My index finger and thumb pinch a nearby lightbulb. The warmth sandwiches in my skin and reminds me of the initial sprays in the shower, warm and safe rain. The tree and I interlace cold fingers. Skin and plastic. Our fingers may look different but the tree wants to be seen and felt and so do I. Our presence to each other is all that matters.

I can’t tell if this artificial tree is becoming my altar for forgiveness or if it’s asking me to be the altar for holding and placing items of forgiveness: delicate forgiveness, soft forgiveness, rough forgiveness.

I take another item. Don’t worry I’m not un-doing Christmas, this is not my intent…although this is the ultimate on-the-go, give and take Christmas we’ll ever see as we plan our doorstep delivery swaps, so we’re already somewhat un-doing Christmas and the rest of the holidays as is…. May as well play with decorations a bit, I suppose….

I play at my altar, or as an altar, like my niece plays with toys at her altar of a coffee table: lining characters up from smallest to tallest; removing them one by one; holding each one; and placing them on the floor, only to line then up again one by one. She takes her actions seriously, being fully present through each stage of movement. I’m merely acting out a lesson that I’ve noticed from the innocence and curiosity of a child. She recycles her toys. She recycles her routine. But because she loves it and is present every time, it becomes her ritual.  

The blue and white ornament that reads “New Home 2018” is the next ornament I reach for. My exhale could easily be mistaken for a grunt. I haven’t been able to love this house the way it deserves and I know I need to apologize and forgive myself for that. I need to apologize and forgive myself for letting dishes slide around viciously in the thirty-year-old sink, and blaming the floorboards for being imperfect. I need to treat this house as a person with its own bones, imperfect foundation, and tendencies from neglect that was not through any fault of its own. We need to teach it to bring in warmth by opening curtains to let the light in.  No house or home is perfect. It’s a constant Rubik’s Cube. Because it happens.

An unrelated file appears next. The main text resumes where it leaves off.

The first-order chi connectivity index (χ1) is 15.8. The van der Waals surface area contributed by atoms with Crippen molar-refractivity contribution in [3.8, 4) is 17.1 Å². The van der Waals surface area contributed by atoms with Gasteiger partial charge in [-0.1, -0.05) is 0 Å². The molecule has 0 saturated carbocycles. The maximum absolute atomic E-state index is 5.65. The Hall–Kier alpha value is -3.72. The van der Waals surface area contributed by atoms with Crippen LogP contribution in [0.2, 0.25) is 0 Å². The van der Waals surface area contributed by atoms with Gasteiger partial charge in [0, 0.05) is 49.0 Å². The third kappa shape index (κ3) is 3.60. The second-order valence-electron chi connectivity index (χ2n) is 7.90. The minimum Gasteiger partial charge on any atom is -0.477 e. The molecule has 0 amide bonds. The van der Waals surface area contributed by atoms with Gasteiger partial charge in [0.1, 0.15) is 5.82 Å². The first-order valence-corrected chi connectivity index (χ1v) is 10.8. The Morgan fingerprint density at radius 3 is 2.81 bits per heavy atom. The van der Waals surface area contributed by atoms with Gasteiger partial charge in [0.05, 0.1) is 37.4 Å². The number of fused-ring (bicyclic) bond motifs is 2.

One thing’s for sure: my reaches take effort.

The highest, most strenuous reach for my shoulder is for the origami angel made out of clay from a best friend. There are so many triangular points to this angel’s anatomy but there’s no real sharpness when I lean the tops of my fingers into them.

I hold her for a while. Each hand cups a pointed wing as each thumb’s direction parallels the direction of its wing. I question forgiving my father for getting sick over 2 years ago. Are others forgiving their own loved ones for getting sick?

This most physically challenging reach turns out to be my most challenging mental reach as it stretches toward another question: can we forgive ourselves for playing games through this year of illness? Can we forgive ourselves for playing Russian Roulette as we’ve wandered out to see each other? The tagline of this game being “It can’t happen to me” whether its “me” or “my family.”

I’m so grateful for this angel. These wings.

The tree looks a bit bare, yet pure, open. Green is the color of rebirth, renewal. In saying that, this can be one of the most beautiful colors, and the most beautiful reminder to understand what forgiveness is. What it means to give ourselves away- the right way- because what we gain is love and kindness for ourselves and everyone, everywhere else.

I invite you to make a list of who or what you hope to start forgiving. You don’t have to actually complete the forgiveness. Just start trying for yourself. When you un-trim your tree in 2021, maybe you shed the weight off of what rebirth looks and feels like. Maybe you hold and release forgiveness, too. And If you’re not sure of an item, just take in its texture and temperature. Know that either way, you are unburdening and simultaneously opening your heart and someone else’s. A twinned open heart is so beautiful and so rare.  

And you may just see yourself as that beautiful pure renewed Christmas Tree.

Because these invitations can be so intimidating and personal, I’ll start with my forgiving:

– My Rubik’s Cube Family of 1998-present

-The parts of my body that don’t work so well

-The crayon line on my pant leg and ball of masking tape in my hair from the blond girl in 2nd grade

-The blond girl, herself

-The new owners of my Dad’s house for erasing our pool

– My own doubts; fears; unmotivated hours; addicted creative hours; crunched nose toward the house

The pattern in my list shows that I can find compassion within these items. I think if there’s an area of understanding then I can find my way to compassion. This is where I also have great difficulty because there are a few people I cannot begin to forgive due to not emotionally understanding the violence behind their impact. Logically we can forgive mental health issues, but emotionally forgiving takes a lot of time, team members, and growth in order to be far enough away.


Give Up on Meditating!